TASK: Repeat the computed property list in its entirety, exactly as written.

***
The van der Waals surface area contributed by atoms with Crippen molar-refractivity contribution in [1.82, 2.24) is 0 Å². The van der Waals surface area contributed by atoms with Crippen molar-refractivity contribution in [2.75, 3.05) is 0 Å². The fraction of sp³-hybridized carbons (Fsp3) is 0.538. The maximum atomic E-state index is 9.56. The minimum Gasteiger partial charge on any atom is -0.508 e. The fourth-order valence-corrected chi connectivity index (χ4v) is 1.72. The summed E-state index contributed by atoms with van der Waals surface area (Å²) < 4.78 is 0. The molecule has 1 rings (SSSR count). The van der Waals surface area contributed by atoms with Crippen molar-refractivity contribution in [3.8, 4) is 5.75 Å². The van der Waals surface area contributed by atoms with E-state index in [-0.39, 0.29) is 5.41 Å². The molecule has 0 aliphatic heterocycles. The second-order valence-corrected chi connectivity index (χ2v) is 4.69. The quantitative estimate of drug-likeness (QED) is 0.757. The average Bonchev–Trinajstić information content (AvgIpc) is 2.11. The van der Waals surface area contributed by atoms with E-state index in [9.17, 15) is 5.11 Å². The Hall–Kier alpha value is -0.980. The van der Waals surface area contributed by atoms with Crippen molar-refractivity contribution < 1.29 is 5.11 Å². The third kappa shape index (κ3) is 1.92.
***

The van der Waals surface area contributed by atoms with Crippen molar-refractivity contribution in [1.82, 2.24) is 0 Å². The van der Waals surface area contributed by atoms with Crippen molar-refractivity contribution in [2.75, 3.05) is 0 Å². The fraction of sp³-hybridized carbons (Fsp3) is 0.538. The maximum atomic E-state index is 9.56. The minimum Gasteiger partial charge on any atom is -0.508 e. The fourth-order valence-corrected chi connectivity index (χ4v) is 1.72. The summed E-state index contributed by atoms with van der Waals surface area (Å²) < 4.78 is 0. The molecule has 1 rings (SSSR count). The van der Waals surface area contributed by atoms with Crippen molar-refractivity contribution in [3.8, 4) is 5.75 Å². The van der Waals surface area contributed by atoms with E-state index in [-0.39, 0.29) is 5.41 Å². The molecule has 0 aliphatic heterocycles. The second-order valence-corrected chi connectivity index (χ2v) is 4.69. The quantitative estimate of drug-likeness (QED) is 0.757. The average Bonchev–Trinajstić information content (AvgIpc) is 2.11. The van der Waals surface area contributed by atoms with E-state index in [9.17, 15) is 5.11 Å². The Hall–Kier alpha value is -0.980. The van der Waals surface area contributed by atoms with Crippen molar-refractivity contribution < 1.29 is 5.11 Å². The third kappa shape index (κ3) is 1.92.